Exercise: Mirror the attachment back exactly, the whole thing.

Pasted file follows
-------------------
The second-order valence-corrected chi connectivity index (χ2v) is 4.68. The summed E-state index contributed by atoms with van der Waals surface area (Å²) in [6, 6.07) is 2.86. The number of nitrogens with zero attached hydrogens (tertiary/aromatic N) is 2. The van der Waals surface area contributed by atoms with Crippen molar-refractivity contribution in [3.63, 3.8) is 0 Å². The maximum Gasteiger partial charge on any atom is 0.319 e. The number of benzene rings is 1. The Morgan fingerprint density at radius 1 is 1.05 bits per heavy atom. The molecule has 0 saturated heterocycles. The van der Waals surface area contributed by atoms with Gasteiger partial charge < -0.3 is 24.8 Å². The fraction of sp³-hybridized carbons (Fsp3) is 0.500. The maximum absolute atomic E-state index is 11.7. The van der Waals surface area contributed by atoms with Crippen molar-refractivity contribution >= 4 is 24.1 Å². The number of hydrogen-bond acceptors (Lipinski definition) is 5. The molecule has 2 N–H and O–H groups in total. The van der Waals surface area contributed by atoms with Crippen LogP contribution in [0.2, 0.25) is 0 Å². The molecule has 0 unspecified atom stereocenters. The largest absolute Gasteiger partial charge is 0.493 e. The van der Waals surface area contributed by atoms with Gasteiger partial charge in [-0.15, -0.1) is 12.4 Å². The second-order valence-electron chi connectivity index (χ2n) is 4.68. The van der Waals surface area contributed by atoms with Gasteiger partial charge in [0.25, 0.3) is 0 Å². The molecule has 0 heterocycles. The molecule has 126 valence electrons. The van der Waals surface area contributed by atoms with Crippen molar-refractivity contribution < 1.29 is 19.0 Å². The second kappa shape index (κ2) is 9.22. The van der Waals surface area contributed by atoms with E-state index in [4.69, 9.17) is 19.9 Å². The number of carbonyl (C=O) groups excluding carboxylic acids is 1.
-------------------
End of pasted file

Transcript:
The second-order valence-corrected chi connectivity index (χ2v) is 4.68. The summed E-state index contributed by atoms with van der Waals surface area (Å²) in [6, 6.07) is 2.86. The number of nitrogens with zero attached hydrogens (tertiary/aromatic N) is 2. The van der Waals surface area contributed by atoms with Crippen molar-refractivity contribution in [3.63, 3.8) is 0 Å². The maximum Gasteiger partial charge on any atom is 0.319 e. The number of benzene rings is 1. The Morgan fingerprint density at radius 1 is 1.05 bits per heavy atom. The molecule has 0 saturated heterocycles. The van der Waals surface area contributed by atoms with Gasteiger partial charge < -0.3 is 24.8 Å². The fraction of sp³-hybridized carbons (Fsp3) is 0.500. The maximum absolute atomic E-state index is 11.7. The van der Waals surface area contributed by atoms with Crippen molar-refractivity contribution >= 4 is 24.1 Å². The number of hydrogen-bond acceptors (Lipinski definition) is 5. The molecule has 2 N–H and O–H groups in total. The van der Waals surface area contributed by atoms with Crippen LogP contribution in [0.2, 0.25) is 0 Å². The molecule has 0 unspecified atom stereocenters. The largest absolute Gasteiger partial charge is 0.493 e. The van der Waals surface area contributed by atoms with Gasteiger partial charge in [-0.15, -0.1) is 12.4 Å². The second-order valence-electron chi connectivity index (χ2n) is 4.68. The van der Waals surface area contributed by atoms with Gasteiger partial charge in [0.25, 0.3) is 0 Å². The molecule has 0 heterocycles. The molecule has 126 valence electrons. The van der Waals surface area contributed by atoms with Crippen molar-refractivity contribution < 1.29 is 19.0 Å². The second kappa shape index (κ2) is 9.22. The van der Waals surface area contributed by atoms with E-state index in [4.69, 9.17) is 19.9 Å². The number of carbonyl (C=O) groups excluding carboxylic acids is 1.